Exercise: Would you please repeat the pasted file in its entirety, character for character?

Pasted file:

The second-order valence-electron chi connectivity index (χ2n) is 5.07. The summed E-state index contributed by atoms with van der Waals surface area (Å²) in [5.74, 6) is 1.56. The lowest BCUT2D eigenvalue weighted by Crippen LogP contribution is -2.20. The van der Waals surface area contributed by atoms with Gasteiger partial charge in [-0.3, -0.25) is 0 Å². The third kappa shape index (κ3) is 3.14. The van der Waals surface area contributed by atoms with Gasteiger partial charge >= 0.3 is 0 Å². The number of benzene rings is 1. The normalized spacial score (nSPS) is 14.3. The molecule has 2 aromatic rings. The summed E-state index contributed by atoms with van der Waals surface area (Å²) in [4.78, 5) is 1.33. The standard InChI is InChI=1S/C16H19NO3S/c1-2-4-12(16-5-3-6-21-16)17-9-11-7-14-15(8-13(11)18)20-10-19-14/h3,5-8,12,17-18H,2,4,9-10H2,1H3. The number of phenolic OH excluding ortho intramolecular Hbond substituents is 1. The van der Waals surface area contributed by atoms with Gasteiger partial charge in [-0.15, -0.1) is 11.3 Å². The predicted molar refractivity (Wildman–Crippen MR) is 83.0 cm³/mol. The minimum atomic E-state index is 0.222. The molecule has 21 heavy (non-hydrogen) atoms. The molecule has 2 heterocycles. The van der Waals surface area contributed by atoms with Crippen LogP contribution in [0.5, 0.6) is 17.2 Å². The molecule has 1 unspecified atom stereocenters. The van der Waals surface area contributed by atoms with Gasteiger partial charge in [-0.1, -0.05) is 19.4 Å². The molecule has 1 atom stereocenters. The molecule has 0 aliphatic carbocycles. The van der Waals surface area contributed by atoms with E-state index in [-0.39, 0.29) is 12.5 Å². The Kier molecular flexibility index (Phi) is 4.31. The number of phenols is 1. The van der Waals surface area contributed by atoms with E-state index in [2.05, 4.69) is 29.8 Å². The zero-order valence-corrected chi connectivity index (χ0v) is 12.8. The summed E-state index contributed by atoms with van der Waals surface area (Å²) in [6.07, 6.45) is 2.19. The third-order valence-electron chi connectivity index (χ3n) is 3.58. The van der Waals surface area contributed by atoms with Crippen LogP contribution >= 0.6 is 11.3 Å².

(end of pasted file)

The second-order valence-electron chi connectivity index (χ2n) is 5.07. The summed E-state index contributed by atoms with van der Waals surface area (Å²) in [5.74, 6) is 1.56. The lowest BCUT2D eigenvalue weighted by Crippen LogP contribution is -2.20. The van der Waals surface area contributed by atoms with Gasteiger partial charge in [-0.3, -0.25) is 0 Å². The third kappa shape index (κ3) is 3.14. The van der Waals surface area contributed by atoms with Gasteiger partial charge >= 0.3 is 0 Å². The number of benzene rings is 1. The normalized spacial score (nSPS) is 14.3. The molecule has 2 aromatic rings. The summed E-state index contributed by atoms with van der Waals surface area (Å²) in [4.78, 5) is 1.33. The standard InChI is InChI=1S/C16H19NO3S/c1-2-4-12(16-5-3-6-21-16)17-9-11-7-14-15(8-13(11)18)20-10-19-14/h3,5-8,12,17-18H,2,4,9-10H2,1H3. The number of phenolic OH excluding ortho intramolecular Hbond substituents is 1. The van der Waals surface area contributed by atoms with Gasteiger partial charge in [-0.15, -0.1) is 11.3 Å². The predicted molar refractivity (Wildman–Crippen MR) is 83.0 cm³/mol. The minimum atomic E-state index is 0.222. The molecule has 21 heavy (non-hydrogen) atoms. The molecule has 2 heterocycles. The van der Waals surface area contributed by atoms with Crippen LogP contribution in [0.5, 0.6) is 17.2 Å². The molecule has 1 unspecified atom stereocenters. The van der Waals surface area contributed by atoms with Gasteiger partial charge in [-0.1, -0.05) is 19.4 Å². The molecule has 1 atom stereocenters. The molecule has 0 aliphatic carbocycles. The van der Waals surface area contributed by atoms with E-state index in [-0.39, 0.29) is 12.5 Å². The Kier molecular flexibility index (Phi) is 4.31. The number of phenols is 1. The van der Waals surface area contributed by atoms with E-state index in [2.05, 4.69) is 29.8 Å². The zero-order valence-corrected chi connectivity index (χ0v) is 12.8. The summed E-state index contributed by atoms with van der Waals surface area (Å²) in [6.07, 6.45) is 2.19. The third-order valence-electron chi connectivity index (χ3n) is 3.58. The van der Waals surface area contributed by atoms with Crippen LogP contribution >= 0.6 is 11.3 Å².